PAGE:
Norm-Referenced Testing and Low-Income Blacks

Castenell Jr., Louis A.; Castenell, Mae E.
November 1988
Journal of Counseling & Development;Nov88, Vol. 67 Issue 3, p205
Academic Journal
The purpose of this article is to highlight biases, that is, learning styles and test bias, involved in testing low-income Blacks with norm-referenced, achievement tests and to offer suggestions to assist counselors in improving their students' test performance.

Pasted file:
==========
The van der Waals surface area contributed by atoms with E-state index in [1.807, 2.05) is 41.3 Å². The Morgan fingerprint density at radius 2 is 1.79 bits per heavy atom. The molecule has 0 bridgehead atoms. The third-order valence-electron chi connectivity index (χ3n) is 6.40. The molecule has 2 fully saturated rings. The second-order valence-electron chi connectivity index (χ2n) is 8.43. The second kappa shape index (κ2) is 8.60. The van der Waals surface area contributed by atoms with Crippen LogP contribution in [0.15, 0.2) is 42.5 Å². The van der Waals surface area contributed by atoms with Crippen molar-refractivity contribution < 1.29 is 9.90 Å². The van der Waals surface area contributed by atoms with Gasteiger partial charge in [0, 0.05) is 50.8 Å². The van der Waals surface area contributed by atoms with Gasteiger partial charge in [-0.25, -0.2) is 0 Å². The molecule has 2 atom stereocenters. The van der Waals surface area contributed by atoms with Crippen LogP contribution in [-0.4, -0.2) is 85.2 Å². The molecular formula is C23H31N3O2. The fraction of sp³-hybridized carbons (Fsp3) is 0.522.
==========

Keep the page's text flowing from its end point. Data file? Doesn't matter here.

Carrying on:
Two important pieces of research confirm what many observers have suspected for a long time. First, empirical evidence shows that norm-referenced tests are not culturally biased against Blacks as an ethnic group; rather, lower scores of minorities are more closely related to their economic status (Roberts & DeBlassie, 1983). Second, the social psychological characteristics of low-income Black children are uniquely different from other groups, including Black middle-class children, in the areas of cognitive learning styles and transition from concrete to abstract modes of communication. Specifically, Wyche and Wyche's (1984) review of the literature on low-income Black children suggested that (a) low-income Black children exhibit delayed-language skills, (b) low-income Black children use fewer conceptual categories and abstractions and more global descriptors, and (c) the living environments of low-income Black families foster early concrete thinking but do not promote verbal functioning, as do the living environments of middle-class White families.


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